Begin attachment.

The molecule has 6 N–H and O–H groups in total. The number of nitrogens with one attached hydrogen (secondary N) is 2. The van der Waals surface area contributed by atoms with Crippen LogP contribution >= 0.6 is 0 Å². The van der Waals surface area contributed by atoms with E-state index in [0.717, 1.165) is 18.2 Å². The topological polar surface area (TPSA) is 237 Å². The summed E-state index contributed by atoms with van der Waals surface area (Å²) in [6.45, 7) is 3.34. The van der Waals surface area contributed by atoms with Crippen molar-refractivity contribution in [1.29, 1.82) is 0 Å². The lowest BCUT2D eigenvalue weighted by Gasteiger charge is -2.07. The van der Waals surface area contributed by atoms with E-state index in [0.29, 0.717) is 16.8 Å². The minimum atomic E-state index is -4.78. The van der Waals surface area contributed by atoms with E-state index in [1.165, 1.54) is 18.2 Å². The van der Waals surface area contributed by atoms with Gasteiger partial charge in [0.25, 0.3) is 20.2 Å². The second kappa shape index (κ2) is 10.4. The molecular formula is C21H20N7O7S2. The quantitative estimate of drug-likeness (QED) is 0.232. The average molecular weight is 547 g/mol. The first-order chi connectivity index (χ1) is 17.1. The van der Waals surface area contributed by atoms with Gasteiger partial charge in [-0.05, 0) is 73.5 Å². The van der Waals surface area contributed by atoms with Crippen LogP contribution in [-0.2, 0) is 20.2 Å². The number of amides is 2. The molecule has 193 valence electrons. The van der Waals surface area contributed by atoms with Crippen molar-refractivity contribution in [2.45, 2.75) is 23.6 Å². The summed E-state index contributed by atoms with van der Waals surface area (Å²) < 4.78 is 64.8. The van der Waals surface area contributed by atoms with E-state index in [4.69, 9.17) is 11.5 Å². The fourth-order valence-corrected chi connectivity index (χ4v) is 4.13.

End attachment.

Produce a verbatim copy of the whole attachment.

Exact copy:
The molecule has 6 N–H and O–H groups in total. The number of nitrogens with one attached hydrogen (secondary N) is 2. The van der Waals surface area contributed by atoms with Crippen LogP contribution >= 0.6 is 0 Å². The van der Waals surface area contributed by atoms with E-state index in [0.717, 1.165) is 18.2 Å². The topological polar surface area (TPSA) is 237 Å². The summed E-state index contributed by atoms with van der Waals surface area (Å²) in [6.45, 7) is 3.34. The van der Waals surface area contributed by atoms with Crippen molar-refractivity contribution in [1.29, 1.82) is 0 Å². The lowest BCUT2D eigenvalue weighted by Gasteiger charge is -2.07. The van der Waals surface area contributed by atoms with E-state index in [0.29, 0.717) is 16.8 Å². The minimum atomic E-state index is -4.78. The van der Waals surface area contributed by atoms with E-state index in [1.165, 1.54) is 18.2 Å². The van der Waals surface area contributed by atoms with Gasteiger partial charge in [0.25, 0.3) is 20.2 Å². The second kappa shape index (κ2) is 10.4. The molecular formula is C21H20N7O7S2. The quantitative estimate of drug-likeness (QED) is 0.232. The average molecular weight is 547 g/mol. The first-order chi connectivity index (χ1) is 17.1. The van der Waals surface area contributed by atoms with Gasteiger partial charge in [-0.05, 0) is 73.5 Å². The van der Waals surface area contributed by atoms with Crippen LogP contribution in [-0.2, 0) is 20.2 Å². The number of amides is 2. The molecule has 193 valence electrons. The van der Waals surface area contributed by atoms with Crippen molar-refractivity contribution in [2.45, 2.75) is 23.6 Å². The summed E-state index contributed by atoms with van der Waals surface area (Å²) < 4.78 is 64.8. The van der Waals surface area contributed by atoms with E-state index in [4.69, 9.17) is 11.5 Å². The fourth-order valence-corrected chi connectivity index (χ4v) is 4.13.